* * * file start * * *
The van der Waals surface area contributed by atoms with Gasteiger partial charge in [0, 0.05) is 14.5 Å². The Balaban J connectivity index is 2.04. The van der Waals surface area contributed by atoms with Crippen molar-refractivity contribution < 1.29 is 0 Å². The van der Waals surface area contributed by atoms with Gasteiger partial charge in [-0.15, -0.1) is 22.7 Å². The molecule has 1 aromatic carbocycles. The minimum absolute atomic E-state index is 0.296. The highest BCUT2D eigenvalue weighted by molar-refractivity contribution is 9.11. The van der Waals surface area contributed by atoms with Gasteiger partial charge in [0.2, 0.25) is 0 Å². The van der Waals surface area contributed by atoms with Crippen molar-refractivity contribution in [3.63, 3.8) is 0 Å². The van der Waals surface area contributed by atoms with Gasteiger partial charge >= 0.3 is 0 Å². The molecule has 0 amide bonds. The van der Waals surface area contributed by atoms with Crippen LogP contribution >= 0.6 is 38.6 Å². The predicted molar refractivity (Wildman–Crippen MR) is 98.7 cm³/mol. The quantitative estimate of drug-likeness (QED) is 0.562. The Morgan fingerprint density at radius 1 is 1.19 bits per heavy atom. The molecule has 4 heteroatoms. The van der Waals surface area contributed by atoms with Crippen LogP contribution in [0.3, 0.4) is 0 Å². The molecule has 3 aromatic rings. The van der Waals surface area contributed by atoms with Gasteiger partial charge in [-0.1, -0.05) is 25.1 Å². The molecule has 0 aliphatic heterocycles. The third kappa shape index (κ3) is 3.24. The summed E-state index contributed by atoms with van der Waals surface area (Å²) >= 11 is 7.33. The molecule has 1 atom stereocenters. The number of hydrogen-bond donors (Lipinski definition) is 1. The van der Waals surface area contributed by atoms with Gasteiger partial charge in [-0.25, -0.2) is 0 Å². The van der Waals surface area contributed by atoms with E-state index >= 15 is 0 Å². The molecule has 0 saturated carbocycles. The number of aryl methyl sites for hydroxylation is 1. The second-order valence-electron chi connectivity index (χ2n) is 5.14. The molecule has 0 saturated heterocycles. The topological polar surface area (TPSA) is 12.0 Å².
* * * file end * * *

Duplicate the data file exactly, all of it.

The van der Waals surface area contributed by atoms with Gasteiger partial charge in [0, 0.05) is 14.5 Å². The Balaban J connectivity index is 2.04. The van der Waals surface area contributed by atoms with Crippen molar-refractivity contribution < 1.29 is 0 Å². The van der Waals surface area contributed by atoms with Gasteiger partial charge in [-0.15, -0.1) is 22.7 Å². The molecule has 1 aromatic carbocycles. The minimum absolute atomic E-state index is 0.296. The highest BCUT2D eigenvalue weighted by molar-refractivity contribution is 9.11. The van der Waals surface area contributed by atoms with Gasteiger partial charge in [0.2, 0.25) is 0 Å². The van der Waals surface area contributed by atoms with Crippen molar-refractivity contribution in [3.63, 3.8) is 0 Å². The van der Waals surface area contributed by atoms with Gasteiger partial charge >= 0.3 is 0 Å². The molecule has 0 amide bonds. The van der Waals surface area contributed by atoms with Crippen LogP contribution >= 0.6 is 38.6 Å². The predicted molar refractivity (Wildman–Crippen MR) is 98.7 cm³/mol. The quantitative estimate of drug-likeness (QED) is 0.562. The Morgan fingerprint density at radius 1 is 1.19 bits per heavy atom. The molecule has 4 heteroatoms. The van der Waals surface area contributed by atoms with Crippen LogP contribution in [0.3, 0.4) is 0 Å². The molecule has 3 aromatic rings. The van der Waals surface area contributed by atoms with Gasteiger partial charge in [-0.1, -0.05) is 25.1 Å². The molecule has 0 aliphatic heterocycles. The third kappa shape index (κ3) is 3.24. The summed E-state index contributed by atoms with van der Waals surface area (Å²) >= 11 is 7.33. The molecule has 1 atom stereocenters. The number of hydrogen-bond donors (Lipinski definition) is 1. The van der Waals surface area contributed by atoms with Gasteiger partial charge in [-0.25, -0.2) is 0 Å². The van der Waals surface area contributed by atoms with E-state index >= 15 is 0 Å². The molecule has 0 saturated carbocycles. The number of aryl methyl sites for hydroxylation is 1. The second-order valence-electron chi connectivity index (χ2n) is 5.14. The molecule has 0 saturated heterocycles. The topological polar surface area (TPSA) is 12.0 Å².